The Austrian Ministry of Finance recently issued draft guidelines on the Reorganization Tax Act, which, if implemented, would have disadvantageous effects on domestic and cross-border M&A transactions. Austrian and foreign investors considering a debt-financed share deal would no longer be able to deduct interest related to the acquisition of shares through post-acquisition restructuring mechanisms.

Under current tax rules and practice, investors prefer asset deals since assets (and goodwill) can be re-valued or stepped up and the interest on debt relating to such deals is deductible. However, in circumstances where the seller intends to enjoy the tax benefits of gains arising from shares in the target company, only a share deal may be enforced.

In share deals, Austrian and foreign investors face various problems that could well be exacerbated by the new guidelines.

The ability to step up any depreciable tax basis (including goodwill) through post-acquisition mergers was abolished in 1996. In the case of debt-financed deals, post-acquisition reorganizations were used to secure at least the interest deduction. Common methods that were employed included (i) the establishment of newco in Austria, financed by debt which was then merged with the target company, or (ii) the transformation of the target company into a (tax-transparent) partnership. Austrian tax authorities ignored the link between interest payments and potential tax-exempt dividends from the target company, so that debt related interest became deductible.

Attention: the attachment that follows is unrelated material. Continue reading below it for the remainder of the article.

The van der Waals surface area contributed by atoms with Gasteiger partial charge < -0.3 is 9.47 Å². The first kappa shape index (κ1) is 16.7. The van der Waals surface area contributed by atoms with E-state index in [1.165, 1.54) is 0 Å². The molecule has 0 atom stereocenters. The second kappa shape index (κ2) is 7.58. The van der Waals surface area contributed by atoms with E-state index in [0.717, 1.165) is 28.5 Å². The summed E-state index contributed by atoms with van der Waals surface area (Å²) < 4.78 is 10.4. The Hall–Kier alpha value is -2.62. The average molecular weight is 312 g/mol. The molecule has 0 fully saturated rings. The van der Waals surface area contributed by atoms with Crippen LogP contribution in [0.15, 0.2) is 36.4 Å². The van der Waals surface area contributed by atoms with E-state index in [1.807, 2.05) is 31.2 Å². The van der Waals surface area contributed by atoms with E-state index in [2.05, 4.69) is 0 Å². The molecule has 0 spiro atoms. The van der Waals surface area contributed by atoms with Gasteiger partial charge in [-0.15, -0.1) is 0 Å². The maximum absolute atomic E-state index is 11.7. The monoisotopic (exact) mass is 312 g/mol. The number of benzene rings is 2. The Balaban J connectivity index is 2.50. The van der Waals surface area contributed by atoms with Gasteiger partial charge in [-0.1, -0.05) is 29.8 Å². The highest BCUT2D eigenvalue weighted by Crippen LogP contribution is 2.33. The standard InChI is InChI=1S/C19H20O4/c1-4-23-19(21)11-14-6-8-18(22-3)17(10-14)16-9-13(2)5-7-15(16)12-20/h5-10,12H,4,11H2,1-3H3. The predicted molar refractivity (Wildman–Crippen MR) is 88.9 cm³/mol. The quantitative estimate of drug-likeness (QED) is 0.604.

Under the draft guidelines, the Austrian Ministry of Finance aims to restrict interest deduction through the use of post-acquisition restructuring techniques. The draft guidelines provide for a new interpretation of the law in this respect, and are expected to become effective retroactively for all reorganizations performed in 2002.

Tax experts and the Chamber of Certified Accountants and Tax Advisers have criticized the new guidelines, the final version of which is dependent on negotiations with the Ministry of Finance and its willingness to compromise or even withdraw the proposed restriction.

Investors considering such deals in Austria should, therefore, follow developments in this area carefully and bear in mind that another means of deducting interest (ie, by establishing fiscal unity) may also prove difficult to achieve. Previously, the Austrian Supreme Administrative Court has ruled that a holding company does not qualify as the parent company of a fiscal unity if its activities are limited to the management of subsidiaries.

For further information on this topic, please contact Reinhard Leitner or Gerald Gahleitner at Leitner & Leitner by telephone (+43 7327 0930) or by fax (+43 732 7093 303) or by email ([email protected] or [email protected]).